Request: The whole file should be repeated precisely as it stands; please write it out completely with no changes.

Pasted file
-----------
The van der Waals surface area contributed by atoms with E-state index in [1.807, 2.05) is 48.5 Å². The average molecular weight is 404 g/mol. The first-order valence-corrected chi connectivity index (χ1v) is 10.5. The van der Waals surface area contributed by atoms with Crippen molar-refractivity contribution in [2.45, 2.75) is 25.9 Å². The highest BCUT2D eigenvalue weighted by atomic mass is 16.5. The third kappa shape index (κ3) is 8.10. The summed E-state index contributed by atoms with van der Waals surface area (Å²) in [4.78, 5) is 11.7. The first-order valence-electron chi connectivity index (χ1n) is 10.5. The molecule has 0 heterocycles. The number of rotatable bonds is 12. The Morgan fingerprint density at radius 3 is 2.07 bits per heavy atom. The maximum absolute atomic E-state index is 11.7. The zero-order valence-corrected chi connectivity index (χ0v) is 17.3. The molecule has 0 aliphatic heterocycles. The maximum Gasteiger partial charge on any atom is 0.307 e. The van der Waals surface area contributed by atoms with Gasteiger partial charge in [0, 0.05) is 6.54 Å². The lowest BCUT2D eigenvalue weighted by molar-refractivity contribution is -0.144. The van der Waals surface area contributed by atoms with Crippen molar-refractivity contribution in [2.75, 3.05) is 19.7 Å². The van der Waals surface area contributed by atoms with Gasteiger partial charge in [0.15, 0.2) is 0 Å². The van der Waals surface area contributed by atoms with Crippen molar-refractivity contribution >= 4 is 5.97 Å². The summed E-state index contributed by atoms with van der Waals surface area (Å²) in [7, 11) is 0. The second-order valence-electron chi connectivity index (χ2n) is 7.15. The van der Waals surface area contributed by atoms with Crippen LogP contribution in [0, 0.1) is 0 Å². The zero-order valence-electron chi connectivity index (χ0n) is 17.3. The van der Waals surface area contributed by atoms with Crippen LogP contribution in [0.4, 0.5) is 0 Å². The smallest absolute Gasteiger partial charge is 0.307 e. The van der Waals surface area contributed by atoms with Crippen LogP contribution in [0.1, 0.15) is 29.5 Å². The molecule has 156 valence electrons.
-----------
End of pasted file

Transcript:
The van der Waals surface area contributed by atoms with E-state index in [1.807, 2.05) is 48.5 Å². The average molecular weight is 404 g/mol. The first-order valence-corrected chi connectivity index (χ1v) is 10.5. The van der Waals surface area contributed by atoms with Crippen molar-refractivity contribution in [2.45, 2.75) is 25.9 Å². The highest BCUT2D eigenvalue weighted by atomic mass is 16.5. The third kappa shape index (κ3) is 8.10. The summed E-state index contributed by atoms with van der Waals surface area (Å²) in [4.78, 5) is 11.7. The first-order valence-electron chi connectivity index (χ1n) is 10.5. The molecule has 0 heterocycles. The number of rotatable bonds is 12. The Morgan fingerprint density at radius 3 is 2.07 bits per heavy atom. The maximum absolute atomic E-state index is 11.7. The zero-order valence-corrected chi connectivity index (χ0v) is 17.3. The molecule has 0 aliphatic heterocycles. The maximum Gasteiger partial charge on any atom is 0.307 e. The van der Waals surface area contributed by atoms with Gasteiger partial charge in [0, 0.05) is 6.54 Å². The lowest BCUT2D eigenvalue weighted by molar-refractivity contribution is -0.144. The van der Waals surface area contributed by atoms with Crippen molar-refractivity contribution in [2.75, 3.05) is 19.7 Å². The van der Waals surface area contributed by atoms with Gasteiger partial charge in [0.15, 0.2) is 0 Å². The van der Waals surface area contributed by atoms with Crippen molar-refractivity contribution >= 4 is 5.97 Å². The summed E-state index contributed by atoms with van der Waals surface area (Å²) in [7, 11) is 0. The second-order valence-electron chi connectivity index (χ2n) is 7.15. The van der Waals surface area contributed by atoms with Crippen LogP contribution in [0, 0.1) is 0 Å². The zero-order valence-electron chi connectivity index (χ0n) is 17.3. The van der Waals surface area contributed by atoms with Crippen LogP contribution in [0.4, 0.5) is 0 Å². The smallest absolute Gasteiger partial charge is 0.307 e. The van der Waals surface area contributed by atoms with Crippen LogP contribution in [0.1, 0.15) is 29.5 Å². The molecule has 156 valence electrons.